I could see that the developers of the big applications didn’t do it that way. They’d churn out whole programmes before testing, zip through a few unit tests and bolt things together into an integration test. I just accepted that my way was only possible with the small apps. The big boys had to do it differently.
Incidentally, my training had left me deeply committed to structure and code quality. After writing a program I’d always go back through it to remove redundant code, ensuring that common processing was pulled together into common routines and modules. Elegance was everything, spaghetti code was an abomination. It took a while for me to twig that refactoring wasn’t some fancy new trick. It was just good coding.
Structured design (boo!)
I was sent on various courses on structured techniques. Structured analysis made sense, more or less. At least, I could follow the internal logic of the whole thing, though I wasn’t entirely convinced about whether it really worked in practice.
The thing that I really didn’t get, however, was how you derived the outline design from the requirements. It seemed suspiciously like you relied on your own personal judgement, guesswork even. The design didn’t seem to flow logically and inevitably from the precision and detail of the structured analysis. I thought I was maybe not as smart as I thought, and that all would become clearer in time. I might be winging it using intuition, but the experts were doing it properly.
It never did become clearer, and I was amazed to discover years later that structured techniques had been rumbled. The founders of structured techniques really had been relying on intuition. There was no empirical basis to their work, and there was a genuine discontinuity between the requirements and the design. See my article on testing and standards from the December 2009 edition of Testing Experience magazine for an explanation, and some references. The relevant part is “IEEE829 & the motivation behind documentation”.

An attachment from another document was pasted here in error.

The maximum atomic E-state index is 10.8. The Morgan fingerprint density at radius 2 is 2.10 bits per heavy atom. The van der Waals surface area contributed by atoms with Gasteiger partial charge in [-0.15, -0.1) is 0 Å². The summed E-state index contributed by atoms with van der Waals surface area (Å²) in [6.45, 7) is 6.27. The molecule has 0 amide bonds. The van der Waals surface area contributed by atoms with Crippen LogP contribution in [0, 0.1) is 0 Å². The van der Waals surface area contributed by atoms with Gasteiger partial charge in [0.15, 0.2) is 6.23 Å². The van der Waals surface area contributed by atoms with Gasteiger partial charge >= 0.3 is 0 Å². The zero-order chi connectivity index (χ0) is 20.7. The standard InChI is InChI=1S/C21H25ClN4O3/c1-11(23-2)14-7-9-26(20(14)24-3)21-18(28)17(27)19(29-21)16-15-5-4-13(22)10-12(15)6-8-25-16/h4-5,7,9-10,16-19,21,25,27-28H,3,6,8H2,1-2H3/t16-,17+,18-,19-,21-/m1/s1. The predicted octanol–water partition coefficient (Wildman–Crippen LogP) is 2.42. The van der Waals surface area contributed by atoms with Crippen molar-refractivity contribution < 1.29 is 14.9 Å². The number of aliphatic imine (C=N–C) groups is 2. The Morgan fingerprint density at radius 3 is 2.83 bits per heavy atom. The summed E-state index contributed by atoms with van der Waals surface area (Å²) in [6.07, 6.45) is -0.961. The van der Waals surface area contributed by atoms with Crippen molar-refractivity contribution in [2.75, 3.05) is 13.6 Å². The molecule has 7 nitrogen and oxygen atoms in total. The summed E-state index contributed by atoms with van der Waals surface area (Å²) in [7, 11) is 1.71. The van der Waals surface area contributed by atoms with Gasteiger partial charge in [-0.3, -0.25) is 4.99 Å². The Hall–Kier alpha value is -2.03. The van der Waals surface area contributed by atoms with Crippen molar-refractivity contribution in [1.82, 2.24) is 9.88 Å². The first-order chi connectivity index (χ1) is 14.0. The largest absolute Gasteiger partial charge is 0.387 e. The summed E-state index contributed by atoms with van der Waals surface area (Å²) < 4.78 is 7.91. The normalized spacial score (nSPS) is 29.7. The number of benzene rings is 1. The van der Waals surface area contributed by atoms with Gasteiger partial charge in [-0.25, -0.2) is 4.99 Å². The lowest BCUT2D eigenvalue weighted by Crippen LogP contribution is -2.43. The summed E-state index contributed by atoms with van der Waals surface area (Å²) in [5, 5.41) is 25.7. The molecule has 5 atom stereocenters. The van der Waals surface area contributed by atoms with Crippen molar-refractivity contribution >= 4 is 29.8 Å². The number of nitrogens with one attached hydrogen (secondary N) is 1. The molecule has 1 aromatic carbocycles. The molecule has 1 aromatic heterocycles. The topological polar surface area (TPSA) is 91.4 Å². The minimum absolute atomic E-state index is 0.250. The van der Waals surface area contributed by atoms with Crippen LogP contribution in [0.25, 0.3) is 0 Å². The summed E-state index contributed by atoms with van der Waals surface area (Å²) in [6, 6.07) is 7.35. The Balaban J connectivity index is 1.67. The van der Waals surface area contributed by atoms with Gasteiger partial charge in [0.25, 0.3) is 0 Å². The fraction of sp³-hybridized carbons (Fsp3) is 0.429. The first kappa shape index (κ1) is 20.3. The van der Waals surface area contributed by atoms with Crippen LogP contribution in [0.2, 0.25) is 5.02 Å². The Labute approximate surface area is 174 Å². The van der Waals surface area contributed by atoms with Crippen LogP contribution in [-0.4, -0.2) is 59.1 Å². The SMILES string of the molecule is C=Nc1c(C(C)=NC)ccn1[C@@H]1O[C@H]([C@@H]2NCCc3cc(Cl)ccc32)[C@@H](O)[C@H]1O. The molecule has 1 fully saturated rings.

The lesson from this is definitely not that I was an unrecognised genius. Nor is the lesson that youngsters probably know better than the old hands who’ve got set in their ways. Bright youngsters have a lot to offer by asking penetrating questions, and forcing experienced staff to explain and justify why things are done the way they are. But that’s not my point.
The real point is that when I was working in these small teams, without heavyweight processes and standards, we defaulted to a natural way of developing software. The Agile movement goes with the grain of such natural development practices. Structured techniques chased after the chimera of software development as a variant of civil engineering. In reality they were no more than a mutant that was neither engineering nor good software development.
I’m not dismissing standards and processes, but they should be guidance, rather than rules. They should promote good, natural practices rather than the rigid, sclerotic approaches that attempted to resolve problems by churning out more documents. It’s a shame that I had to figure things out for myself as a beginner, rather than being guided by useful standards.
It’s been great to see the way that the more organic, natural approaches such as Agile and Exploratory Testing have energised the industry. They might not always be right or appropriate, but they do reflect deep truths about the right way to produce good software. Any plausible approach has to take these truths on board. Ignoring them guarantees waste, repeated failure, demoralised developers and cynical users. Twenty years ago, that was pretty much business as usual!
Have you ever instinctively known better as a beginner than you realised? Did you have the nerve to criticise the emperor’s clothing?